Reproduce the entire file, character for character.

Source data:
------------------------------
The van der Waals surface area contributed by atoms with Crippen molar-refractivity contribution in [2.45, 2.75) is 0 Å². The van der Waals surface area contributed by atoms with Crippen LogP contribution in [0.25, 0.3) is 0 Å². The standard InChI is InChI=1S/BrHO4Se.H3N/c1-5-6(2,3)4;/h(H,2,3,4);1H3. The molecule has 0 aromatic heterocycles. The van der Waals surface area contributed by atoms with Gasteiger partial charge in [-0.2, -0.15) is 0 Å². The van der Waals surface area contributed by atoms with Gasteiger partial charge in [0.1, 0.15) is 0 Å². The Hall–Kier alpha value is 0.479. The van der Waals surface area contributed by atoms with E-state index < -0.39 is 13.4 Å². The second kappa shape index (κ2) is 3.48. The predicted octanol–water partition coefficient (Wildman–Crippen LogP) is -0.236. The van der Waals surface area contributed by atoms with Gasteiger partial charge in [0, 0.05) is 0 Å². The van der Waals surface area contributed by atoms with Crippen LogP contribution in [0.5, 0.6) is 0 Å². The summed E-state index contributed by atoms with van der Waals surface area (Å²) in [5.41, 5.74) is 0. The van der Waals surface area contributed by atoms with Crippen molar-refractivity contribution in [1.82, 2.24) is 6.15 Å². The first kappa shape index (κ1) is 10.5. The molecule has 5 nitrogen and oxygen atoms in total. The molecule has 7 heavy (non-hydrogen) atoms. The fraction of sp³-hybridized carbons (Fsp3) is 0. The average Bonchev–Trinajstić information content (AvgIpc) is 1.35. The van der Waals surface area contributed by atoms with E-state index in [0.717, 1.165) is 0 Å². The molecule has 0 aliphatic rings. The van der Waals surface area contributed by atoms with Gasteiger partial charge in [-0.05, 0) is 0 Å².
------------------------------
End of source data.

The van der Waals surface area contributed by atoms with Crippen molar-refractivity contribution in [2.45, 2.75) is 0 Å². The van der Waals surface area contributed by atoms with Crippen LogP contribution in [0.25, 0.3) is 0 Å². The standard InChI is InChI=1S/BrHO4Se.H3N/c1-5-6(2,3)4;/h(H,2,3,4);1H3. The molecule has 0 aromatic heterocycles. The van der Waals surface area contributed by atoms with Gasteiger partial charge in [-0.2, -0.15) is 0 Å². The van der Waals surface area contributed by atoms with Gasteiger partial charge in [0.1, 0.15) is 0 Å². The Hall–Kier alpha value is 0.479. The van der Waals surface area contributed by atoms with E-state index < -0.39 is 13.4 Å². The second kappa shape index (κ2) is 3.48. The predicted octanol–water partition coefficient (Wildman–Crippen LogP) is -0.236. The van der Waals surface area contributed by atoms with Gasteiger partial charge in [0, 0.05) is 0 Å². The van der Waals surface area contributed by atoms with Crippen LogP contribution in [0.5, 0.6) is 0 Å². The summed E-state index contributed by atoms with van der Waals surface area (Å²) in [5.41, 5.74) is 0. The van der Waals surface area contributed by atoms with Crippen molar-refractivity contribution in [1.82, 2.24) is 6.15 Å². The first kappa shape index (κ1) is 10.5. The molecule has 5 nitrogen and oxygen atoms in total. The molecule has 7 heavy (non-hydrogen) atoms. The fraction of sp³-hybridized carbons (Fsp3) is 0. The average Bonchev–Trinajstić information content (AvgIpc) is 1.35. The van der Waals surface area contributed by atoms with E-state index in [0.717, 1.165) is 0 Å². The molecule has 0 aliphatic rings. The van der Waals surface area contributed by atoms with Gasteiger partial charge in [-0.05, 0) is 0 Å².